Segway Navimow iSeries 105E review: cutting performance

Segway Navimow iSeries 105E

(Image credit: Segway)

The first thing you notice about the Segway Navimow – and indeed any robot mower – is how quiet it is. And by quiet I mean near silent. In fact, even if you’re within just 10 feet of it the only thing you can hear is the wheels moving round and the gentle sound of snipping. There is absolutely zero chance of any neighbours hearing a thing.

According to the Navimow app’s completed map of my lawn, it's a modest 172m². My lawn also has the very simplest of layouts since it isn’t cluttered with any obstacles like trees or garden furniture. Hence I had no need to go into the app to create no-go zones. 

Also, because my lawn is a single swathe and not two or three lawns in close proximity to each other, I didn’t need to use the app’s clever pathway option which creates a virtual path for the robot to run along so it can trundle from lawn to lawn.

During the first cut, the Navimow didn’t have quite enough battery power to complete the whole lawn so it missed a small section along its farthest edge. But after 90 minutes or so of self charging, it went back to the exact spot and finished it off.

For obvious reasons of physics and weight, robotic lawn mowers don’t have grass collectors attached to them. Instead, they perform a mulching cut whereby the nitrogen-rich grass cuttings are fed back in to the lawn to fertilise it. 

Since I neglected to use my cordless push mower to bring the grass down to a more manageable height, the very first time the Navimow went out on a cutting spree it left quite a few visible grass cuttings behind it. However these cuttings soon disappeared and, by the second cutting session, there was hardly any evidence at all. That’s the great thing about robot mowers – they will go out every day if required and just trim a millimetre at a time.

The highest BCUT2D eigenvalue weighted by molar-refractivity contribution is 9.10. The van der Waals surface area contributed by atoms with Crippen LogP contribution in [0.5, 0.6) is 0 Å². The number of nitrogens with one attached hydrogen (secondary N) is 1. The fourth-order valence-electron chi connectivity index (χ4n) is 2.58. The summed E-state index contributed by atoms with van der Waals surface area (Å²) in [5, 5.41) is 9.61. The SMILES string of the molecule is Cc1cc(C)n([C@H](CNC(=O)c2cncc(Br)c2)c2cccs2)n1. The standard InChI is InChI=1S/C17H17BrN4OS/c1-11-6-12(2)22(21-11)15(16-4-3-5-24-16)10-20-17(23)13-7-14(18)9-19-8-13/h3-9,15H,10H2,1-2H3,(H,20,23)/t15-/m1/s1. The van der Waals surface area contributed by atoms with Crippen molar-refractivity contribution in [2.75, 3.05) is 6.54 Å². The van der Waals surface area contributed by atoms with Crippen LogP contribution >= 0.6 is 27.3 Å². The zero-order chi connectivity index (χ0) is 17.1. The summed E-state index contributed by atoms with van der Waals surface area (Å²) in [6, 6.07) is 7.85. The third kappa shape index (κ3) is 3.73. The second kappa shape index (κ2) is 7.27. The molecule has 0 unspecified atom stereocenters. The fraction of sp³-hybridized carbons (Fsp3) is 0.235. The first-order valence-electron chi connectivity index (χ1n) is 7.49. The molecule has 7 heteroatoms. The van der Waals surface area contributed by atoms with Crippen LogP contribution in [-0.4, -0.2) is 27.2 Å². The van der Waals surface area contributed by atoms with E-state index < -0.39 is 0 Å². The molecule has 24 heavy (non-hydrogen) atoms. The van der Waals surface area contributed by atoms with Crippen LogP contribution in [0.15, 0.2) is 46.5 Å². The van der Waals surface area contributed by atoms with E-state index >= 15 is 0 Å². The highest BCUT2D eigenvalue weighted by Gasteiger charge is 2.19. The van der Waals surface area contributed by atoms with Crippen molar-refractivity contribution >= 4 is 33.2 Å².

However, I did notice that the Navimow sometimes didn’t exactly follow the mapped path I originally set. At times it would scoot about three inches away from the border leaving some sections of grass uncut. And that brings me to edge cutting in general. Since this model’s 18cm cutting deck is in the centre of the chassis with about four inches of space on either side, it doesn’t cut edges that well. Some mow-bots have an offset cutting deck which alleviates this issue to some degree but, in general, all robot mowers suffer from edge cutting issues. As a result, you’re advised to keep your grass strimmer to hand because there will be occasions during strong summer growth when you will need it.

In general, I thought the Segway Navimow iSeries 105E performed exceptionally well and the honest truth is that I don’t think my lawn has ever looked better. And all without lifting a finger.

Segway Navimow iSeries 105E review: Navimow app

Segway Navimow iSeries 105E

(Image credit: Segway)

All robotic lawn mowers use an app so you can create schedules and customise the mower and lawn space to your own needs. The Navimow app doesn’t appear to be quite as comprehensive as, say, the Worx Landroid app but it’s easy to negotiate and comes with most of the functions you’ll need.

For instance, you can easily add central boundaries around trees or garden furniture and even create a virtual pathway between two sections of lawn replete with automatic raising of the mower’s ride height when negotiating any raised pathways.

You can also edit individual sections of the map’s original border if, say, the robot keeps missing a corner section. However, I found this part a bit confusing and had to make several attempts before the map was rewritten. Other than that, I think the app is easy enough to use even if you’re a bit of a luddite in these matters.

Segway Navimow iSeries 105E review: verdict

Segway Navimow iSeries 105E on white background

(Image credit: Segway)

For the keen price, this is a cracking robot mower that performs exceptionally well. I enjoyed the mapping experience of steering it around the edges of the lawn and I never once had to dig it out of the borders. It just trundled off and did what it was supposed to do. 

No, it didn’t avoid dog mess which could be a big issue for some users, it didn’t cut right to the edge, the on-board interface was confusing and I wish I could have turned off the green circular light at night. But in the main, I was mightily impressed with the Navimow and consider it a top-performing contender for anyone after a wireless mow-bot that just gets on with the job.

Derek Adams

Derek (aka Delbert, Delvis, Delphinium, Delboy etc) specialises in home and outdoor wares, from coffee machines, white appliances and vacs to drones, garden gear and BBQs. He has been writing for more years than anyone can remember, starting at the legendary Time Out magazine – the original, London version – on a typewriter! He now writes for T3 between playing drums with his bandmates in Red Box (redboxmusic).